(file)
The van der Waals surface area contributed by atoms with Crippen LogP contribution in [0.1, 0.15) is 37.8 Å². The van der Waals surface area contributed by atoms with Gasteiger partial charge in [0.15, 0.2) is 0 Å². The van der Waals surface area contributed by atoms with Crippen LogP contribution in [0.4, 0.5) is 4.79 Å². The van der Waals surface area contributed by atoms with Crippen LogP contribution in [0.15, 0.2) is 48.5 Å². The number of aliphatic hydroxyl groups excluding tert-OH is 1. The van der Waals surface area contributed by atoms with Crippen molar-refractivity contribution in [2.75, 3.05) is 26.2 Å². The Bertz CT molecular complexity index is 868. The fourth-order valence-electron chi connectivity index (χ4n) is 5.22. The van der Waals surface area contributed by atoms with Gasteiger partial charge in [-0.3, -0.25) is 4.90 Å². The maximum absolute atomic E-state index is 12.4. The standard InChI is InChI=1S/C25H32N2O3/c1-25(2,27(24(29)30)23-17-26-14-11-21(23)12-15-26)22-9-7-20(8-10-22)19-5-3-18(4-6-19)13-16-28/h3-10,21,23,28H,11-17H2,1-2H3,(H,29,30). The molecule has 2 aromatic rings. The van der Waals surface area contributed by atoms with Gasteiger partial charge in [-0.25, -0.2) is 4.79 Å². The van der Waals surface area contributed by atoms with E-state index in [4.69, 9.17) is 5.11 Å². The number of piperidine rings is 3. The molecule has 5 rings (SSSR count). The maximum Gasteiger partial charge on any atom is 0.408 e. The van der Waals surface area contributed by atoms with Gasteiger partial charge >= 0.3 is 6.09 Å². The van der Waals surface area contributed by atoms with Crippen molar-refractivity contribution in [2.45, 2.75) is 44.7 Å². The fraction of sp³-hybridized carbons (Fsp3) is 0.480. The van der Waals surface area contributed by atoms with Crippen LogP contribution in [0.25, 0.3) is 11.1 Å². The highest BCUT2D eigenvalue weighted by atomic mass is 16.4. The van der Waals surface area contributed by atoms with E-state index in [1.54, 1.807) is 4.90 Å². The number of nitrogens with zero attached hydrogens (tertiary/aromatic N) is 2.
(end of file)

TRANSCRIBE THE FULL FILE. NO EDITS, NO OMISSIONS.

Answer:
The van der Waals surface area contributed by atoms with Crippen LogP contribution in [0.1, 0.15) is 37.8 Å². The van der Waals surface area contributed by atoms with Gasteiger partial charge in [0.15, 0.2) is 0 Å². The van der Waals surface area contributed by atoms with Crippen LogP contribution in [0.4, 0.5) is 4.79 Å². The van der Waals surface area contributed by atoms with Crippen LogP contribution in [0.15, 0.2) is 48.5 Å². The number of aliphatic hydroxyl groups excluding tert-OH is 1. The van der Waals surface area contributed by atoms with Crippen molar-refractivity contribution in [2.75, 3.05) is 26.2 Å². The Bertz CT molecular complexity index is 868. The fourth-order valence-electron chi connectivity index (χ4n) is 5.22. The van der Waals surface area contributed by atoms with Gasteiger partial charge in [-0.3, -0.25) is 4.90 Å². The maximum absolute atomic E-state index is 12.4. The standard InChI is InChI=1S/C25H32N2O3/c1-25(2,27(24(29)30)23-17-26-14-11-21(23)12-15-26)22-9-7-20(8-10-22)19-5-3-18(4-6-19)13-16-28/h3-10,21,23,28H,11-17H2,1-2H3,(H,29,30). The molecule has 2 aromatic rings. The van der Waals surface area contributed by atoms with Gasteiger partial charge in [-0.25, -0.2) is 4.79 Å². The van der Waals surface area contributed by atoms with E-state index in [4.69, 9.17) is 5.11 Å². The number of piperidine rings is 3. The molecule has 5 rings (SSSR count). The maximum Gasteiger partial charge on any atom is 0.408 e. The van der Waals surface area contributed by atoms with Gasteiger partial charge >= 0.3 is 6.09 Å². The van der Waals surface area contributed by atoms with Crippen molar-refractivity contribution in [2.45, 2.75) is 44.7 Å². The fraction of sp³-hybridized carbons (Fsp3) is 0.480. The van der Waals surface area contributed by atoms with Crippen LogP contribution in [0.25, 0.3) is 11.1 Å². The highest BCUT2D eigenvalue weighted by atomic mass is 16.4. The van der Waals surface area contributed by atoms with E-state index in [1.54, 1.807) is 4.90 Å². The number of nitrogens with zero attached hydrogens (tertiary/aromatic N) is 2.